It’s common management advice to focus on what you do best, but the times make specialization a luxury for many woodworking businesses. Being adaptable and extremely responsive to customer needs may be more important to weathering the current economic storm than small efficiency gains from specialization.

We are hearing increasing numbers of stories about shops that are battling lowball competitors who are underbidding every job in site just to get work. Eventually these bottom feeders will fold because they just can’t deliver what’s required at the price they promised and stay in business. But it is sure painful for the rest of us while those lowballers are bidding away.

Certainly when price is all the customer cares about, there’s not much you can do. If you truly know your costs, you must say no to work that won’t make your margins. So, what do you do? One source of relief is in the relationships you have built over time. Remind all of your past customers that you are still around and anxious to help meet their needs. And this is where versatility comes in handy.

Maybe your customers know you mostly for one specialty. Or maybe they think you can handle only certain size projects or limited time frames. If you can add versatility to your mix, you can change the way customers think of you.

Let’s face it, people like doing business with people they like and know they can rely on. Sure, there is pricing pressure out there, but being able to work with a reliable shop that is a known quantity is still a strong selling point against some unknown lowballer who may not even be able to deliver the goods.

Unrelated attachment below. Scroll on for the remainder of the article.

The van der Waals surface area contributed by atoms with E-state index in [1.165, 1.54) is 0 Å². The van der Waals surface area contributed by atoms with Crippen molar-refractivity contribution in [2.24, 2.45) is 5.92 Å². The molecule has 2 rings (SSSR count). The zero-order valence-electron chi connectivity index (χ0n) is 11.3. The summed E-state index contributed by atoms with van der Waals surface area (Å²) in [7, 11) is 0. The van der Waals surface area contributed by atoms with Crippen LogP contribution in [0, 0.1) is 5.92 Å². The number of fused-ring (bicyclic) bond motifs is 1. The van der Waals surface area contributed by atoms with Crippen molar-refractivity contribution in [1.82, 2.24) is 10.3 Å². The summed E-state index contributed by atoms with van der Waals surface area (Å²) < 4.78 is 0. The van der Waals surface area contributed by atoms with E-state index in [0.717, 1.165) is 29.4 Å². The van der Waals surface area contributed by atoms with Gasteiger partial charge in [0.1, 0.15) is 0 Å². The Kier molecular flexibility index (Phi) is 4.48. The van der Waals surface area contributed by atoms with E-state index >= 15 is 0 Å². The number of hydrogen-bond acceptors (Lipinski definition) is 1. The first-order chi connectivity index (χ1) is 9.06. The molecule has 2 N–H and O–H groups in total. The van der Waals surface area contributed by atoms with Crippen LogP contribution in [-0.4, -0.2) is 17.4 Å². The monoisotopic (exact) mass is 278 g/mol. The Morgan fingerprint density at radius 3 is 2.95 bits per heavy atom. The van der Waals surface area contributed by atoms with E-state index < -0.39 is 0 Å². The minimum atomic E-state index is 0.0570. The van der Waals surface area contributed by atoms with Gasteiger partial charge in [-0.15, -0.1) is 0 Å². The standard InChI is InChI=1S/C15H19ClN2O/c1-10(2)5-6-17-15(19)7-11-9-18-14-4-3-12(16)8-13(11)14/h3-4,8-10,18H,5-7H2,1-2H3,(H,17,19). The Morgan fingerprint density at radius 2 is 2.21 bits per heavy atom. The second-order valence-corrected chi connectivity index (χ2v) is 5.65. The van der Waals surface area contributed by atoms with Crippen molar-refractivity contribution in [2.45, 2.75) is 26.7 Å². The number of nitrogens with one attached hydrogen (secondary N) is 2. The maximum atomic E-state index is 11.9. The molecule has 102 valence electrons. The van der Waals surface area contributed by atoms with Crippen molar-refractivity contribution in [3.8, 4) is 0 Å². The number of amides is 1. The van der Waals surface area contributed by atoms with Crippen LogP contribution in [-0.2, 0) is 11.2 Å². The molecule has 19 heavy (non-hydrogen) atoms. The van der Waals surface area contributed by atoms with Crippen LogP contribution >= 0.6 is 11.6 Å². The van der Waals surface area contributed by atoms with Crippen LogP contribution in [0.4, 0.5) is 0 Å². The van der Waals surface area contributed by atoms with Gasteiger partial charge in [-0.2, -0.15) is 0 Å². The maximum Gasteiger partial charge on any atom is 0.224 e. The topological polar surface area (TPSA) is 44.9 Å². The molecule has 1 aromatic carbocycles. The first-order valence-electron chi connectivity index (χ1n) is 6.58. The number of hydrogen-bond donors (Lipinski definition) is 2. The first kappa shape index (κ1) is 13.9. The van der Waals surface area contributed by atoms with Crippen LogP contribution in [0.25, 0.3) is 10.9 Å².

Gary Medeiros at Unique Woodworking in Weymouth, Mass., has been banking on his versatility. He’s gone so far as to set up three production cells to handle jobs at maximum efficiency based on size. Read more about his solution.

Not every shop will go to such a stretch in the search for more versatility, and even Medeiros knows what his limits are, regularly passing on jobs that don’t fit his shop. Still, there are lessons to be learned here and questions to ask yourself. What more services can you offer to set you apart from competitors? There is work out there. What do you need to do to go and get it? 

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